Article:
Enabling CORS in Axios: A Step-by-Step Guide for Making Cross-Origin Requests in JavaScript

As a developer, you might have the questions about how to create cross-origin requests in javascripts. There are several ways to make HTTP requests in JavaScript, but the most common way is to use the XMLHttpRequest object, which is built into most web browsers.

Here’s an example of how you might use the XMLHttpRequest object to make a GET request to a website:

var xhr = new XMLHttpRequest();
xhr.open("GET", "https://www.example.com");
xhr.send();

You can also use the fetch function to make requests in modern browsers which is a promise based function.

Here’s an example of how you might use the fetch function to make a GET request to a website:

fetch('https://www.example.com')
  .then(response => response.text())
  .then(data => {
    // do something with the data
  });

You can also use third-party libraries such as axios, superagent, and jQuery.ajax to make http requests.

Here’s an example of how you might use the axios library to make a GET request to a website:

axios.get('https://www.example.com')
  .then(response => {
    // do something with the data
  });

Please note that for making request to CORS enabled server, you need to configure the headers to allow the request from your origin.

To enable CORS (Cross-Origin Resource Sharing) in axios, you can configure the headers of the request to include the Access-Control-Allow-Origin field, along with any other required fields.

To set headers for every request you can use the defaults property of axios

axios.defaults.headers.common['Access-Control-Allow-Origin'] = '*';

or you can use headers property while sending the request

axios({
  method: 'get',
  url: 'https://example.com',
  headers: {
    'Access-Control-Allow-Origin': '*',
    // any other headers
  }
});

You can also use axios.create method to create an instance with a specific config, then you can use this instance to make all requests

const instance = axios.create({
  headers: {'Access-Control-Allow-Origin': '*'}
});
 
instance.get('https://example.com')

Please note that the above code is only enabling the CORS on the client-side, the server needs to set the proper headers to allow the request, otherwise the browser will block the request. Also setting Access-Control-Allow-Origin to * means allowing any origin to access your server.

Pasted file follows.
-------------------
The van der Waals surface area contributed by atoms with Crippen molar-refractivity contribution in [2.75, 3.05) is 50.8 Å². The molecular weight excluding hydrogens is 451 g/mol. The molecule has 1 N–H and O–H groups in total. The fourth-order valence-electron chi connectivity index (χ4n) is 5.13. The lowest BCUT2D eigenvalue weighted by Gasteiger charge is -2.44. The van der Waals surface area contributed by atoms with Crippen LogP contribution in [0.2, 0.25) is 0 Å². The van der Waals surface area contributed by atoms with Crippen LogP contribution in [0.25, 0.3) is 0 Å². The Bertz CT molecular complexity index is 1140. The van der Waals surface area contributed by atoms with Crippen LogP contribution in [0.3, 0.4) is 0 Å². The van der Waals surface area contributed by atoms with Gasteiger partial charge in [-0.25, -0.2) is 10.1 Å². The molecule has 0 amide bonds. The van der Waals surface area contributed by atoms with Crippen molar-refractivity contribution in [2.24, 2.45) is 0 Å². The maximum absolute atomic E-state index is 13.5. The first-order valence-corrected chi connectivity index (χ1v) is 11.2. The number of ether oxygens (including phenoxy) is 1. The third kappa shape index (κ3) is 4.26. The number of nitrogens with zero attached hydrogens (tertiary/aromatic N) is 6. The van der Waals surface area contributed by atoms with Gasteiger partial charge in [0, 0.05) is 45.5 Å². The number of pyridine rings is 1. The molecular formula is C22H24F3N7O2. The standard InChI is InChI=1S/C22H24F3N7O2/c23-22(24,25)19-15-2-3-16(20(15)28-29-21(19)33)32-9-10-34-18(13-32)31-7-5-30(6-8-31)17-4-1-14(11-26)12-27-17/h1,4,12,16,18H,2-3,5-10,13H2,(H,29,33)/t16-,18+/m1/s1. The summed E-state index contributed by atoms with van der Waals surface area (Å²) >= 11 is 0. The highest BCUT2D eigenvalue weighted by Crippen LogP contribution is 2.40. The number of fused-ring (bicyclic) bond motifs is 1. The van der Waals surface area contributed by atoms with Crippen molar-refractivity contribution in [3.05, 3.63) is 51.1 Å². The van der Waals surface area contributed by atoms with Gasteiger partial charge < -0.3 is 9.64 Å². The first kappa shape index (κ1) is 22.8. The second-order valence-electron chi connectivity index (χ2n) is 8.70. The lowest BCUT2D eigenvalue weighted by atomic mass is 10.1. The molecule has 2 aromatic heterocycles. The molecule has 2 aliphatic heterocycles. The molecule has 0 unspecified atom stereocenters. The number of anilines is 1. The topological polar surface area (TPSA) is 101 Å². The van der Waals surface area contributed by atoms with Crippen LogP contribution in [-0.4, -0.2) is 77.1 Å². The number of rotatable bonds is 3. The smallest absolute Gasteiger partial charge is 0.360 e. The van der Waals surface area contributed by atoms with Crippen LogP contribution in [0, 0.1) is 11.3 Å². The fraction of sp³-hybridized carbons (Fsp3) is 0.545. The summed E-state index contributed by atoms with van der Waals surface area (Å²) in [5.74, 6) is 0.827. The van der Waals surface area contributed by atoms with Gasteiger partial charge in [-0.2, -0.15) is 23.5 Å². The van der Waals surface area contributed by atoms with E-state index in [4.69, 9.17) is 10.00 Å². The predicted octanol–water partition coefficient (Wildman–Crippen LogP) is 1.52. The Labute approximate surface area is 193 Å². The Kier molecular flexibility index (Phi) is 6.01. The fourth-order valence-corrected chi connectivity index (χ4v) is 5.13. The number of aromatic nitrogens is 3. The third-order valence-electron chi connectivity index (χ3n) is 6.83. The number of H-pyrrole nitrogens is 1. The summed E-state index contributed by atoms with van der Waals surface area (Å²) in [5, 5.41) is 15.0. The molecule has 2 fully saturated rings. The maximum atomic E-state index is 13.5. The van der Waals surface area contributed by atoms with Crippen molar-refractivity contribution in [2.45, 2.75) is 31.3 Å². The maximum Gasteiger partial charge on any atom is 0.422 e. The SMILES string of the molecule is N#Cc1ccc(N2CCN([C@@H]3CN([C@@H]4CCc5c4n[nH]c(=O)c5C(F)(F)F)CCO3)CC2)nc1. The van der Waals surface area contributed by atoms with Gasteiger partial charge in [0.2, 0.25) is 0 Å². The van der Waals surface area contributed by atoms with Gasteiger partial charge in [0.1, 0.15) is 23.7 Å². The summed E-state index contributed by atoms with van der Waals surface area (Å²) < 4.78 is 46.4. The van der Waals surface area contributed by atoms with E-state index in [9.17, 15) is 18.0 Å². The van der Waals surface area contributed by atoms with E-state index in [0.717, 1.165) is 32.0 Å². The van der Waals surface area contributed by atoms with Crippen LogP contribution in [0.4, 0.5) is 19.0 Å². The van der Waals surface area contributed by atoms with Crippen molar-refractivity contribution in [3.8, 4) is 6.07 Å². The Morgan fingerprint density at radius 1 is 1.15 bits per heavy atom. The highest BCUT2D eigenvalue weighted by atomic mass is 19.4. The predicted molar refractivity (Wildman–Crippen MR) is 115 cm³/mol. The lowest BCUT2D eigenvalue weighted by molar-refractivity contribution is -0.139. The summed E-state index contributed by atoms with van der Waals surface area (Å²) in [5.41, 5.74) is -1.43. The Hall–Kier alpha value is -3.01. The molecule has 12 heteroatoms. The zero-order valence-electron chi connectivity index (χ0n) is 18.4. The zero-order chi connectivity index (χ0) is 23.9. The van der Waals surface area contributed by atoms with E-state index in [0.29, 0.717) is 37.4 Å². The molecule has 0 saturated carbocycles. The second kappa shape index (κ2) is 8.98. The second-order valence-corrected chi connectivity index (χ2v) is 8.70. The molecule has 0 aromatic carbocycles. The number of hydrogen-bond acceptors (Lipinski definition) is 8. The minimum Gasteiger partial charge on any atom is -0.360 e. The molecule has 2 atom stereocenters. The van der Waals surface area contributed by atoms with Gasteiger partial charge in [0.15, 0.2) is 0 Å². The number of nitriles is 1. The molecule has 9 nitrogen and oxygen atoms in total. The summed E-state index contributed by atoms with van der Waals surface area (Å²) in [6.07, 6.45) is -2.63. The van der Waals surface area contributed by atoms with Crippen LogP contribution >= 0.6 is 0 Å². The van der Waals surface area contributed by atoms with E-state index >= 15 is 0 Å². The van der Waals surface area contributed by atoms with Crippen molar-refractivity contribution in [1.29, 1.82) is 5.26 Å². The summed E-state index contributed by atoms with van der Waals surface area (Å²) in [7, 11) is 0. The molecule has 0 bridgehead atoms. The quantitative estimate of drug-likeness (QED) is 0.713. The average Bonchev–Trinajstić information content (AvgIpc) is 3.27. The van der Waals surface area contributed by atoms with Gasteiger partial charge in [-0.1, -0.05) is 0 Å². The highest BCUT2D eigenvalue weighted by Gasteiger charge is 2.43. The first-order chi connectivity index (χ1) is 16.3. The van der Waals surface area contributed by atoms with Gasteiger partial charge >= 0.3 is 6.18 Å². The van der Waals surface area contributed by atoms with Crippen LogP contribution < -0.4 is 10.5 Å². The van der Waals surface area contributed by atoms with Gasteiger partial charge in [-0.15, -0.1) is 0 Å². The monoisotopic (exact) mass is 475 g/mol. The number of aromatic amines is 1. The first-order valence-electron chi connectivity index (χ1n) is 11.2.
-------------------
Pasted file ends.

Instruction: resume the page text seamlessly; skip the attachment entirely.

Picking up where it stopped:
How To handle errors in axios:

When making HTTP requests with JavaScript, it’s important to handle any errors that may occur during the process. This is especially important if you’re working with a third-party API, as you have no control over the availability or consistency of the data that you’re requesting. With Axios, a popular library for making HTTP requests in JavaScript, you can handle errors by using the catch method of the promise returned by the axios method.

Another way is to use try-catch block to handle errors. This will allow you to catch any errors that occur within the try block and handle them appropriately within the catch block.

Alternatively, You can add global error handling by creating an instance of axios and attaching interceptors.response.use that allows you to handle all the errors at one place.

Here’s an example of how you might use the catch method to handle errors when making a GET request:

axios.get('https://www.example.com')
  .then(response => {
    // do something with the data
  })
  .catch(error => {
    if (error.response) {
      // The request was made and the server responded with a status code
      // that falls out of the range of 2xx
      console.log(error.response.data);
      console.log(error.response.status);
      console.log(error.response.headers);
    } else if (error.request) {
      // The request was made but no response was received
      // `error.request` is an instance of XMLHttpRequest in the browser and an instance of
      // http.ClientRequest in node.js
      console.log(error.request);
    } else {
      // Something happened in setting up the request that triggered an Error
      console.log('Error', error.message);
    }
    console.log(error.config);
  });

You can also use try-catch block

try {
  const response = await axios.get('https://example.com');
  // do something with response
} catch (error) {
   // handle error
}

You can also add global error handling by creating an instance of axios and attaching interceptors.response.use

const instance = axios.create();
instance.interceptors.response.use(response => {
  // Do something with response data
  return response;
}, error => {
  // Handle errors
  return Promise.reject(error);
});

It is essential to handle the errors efficiently and provide a better user experience and also it is a good practice to prevent bugs in your application.

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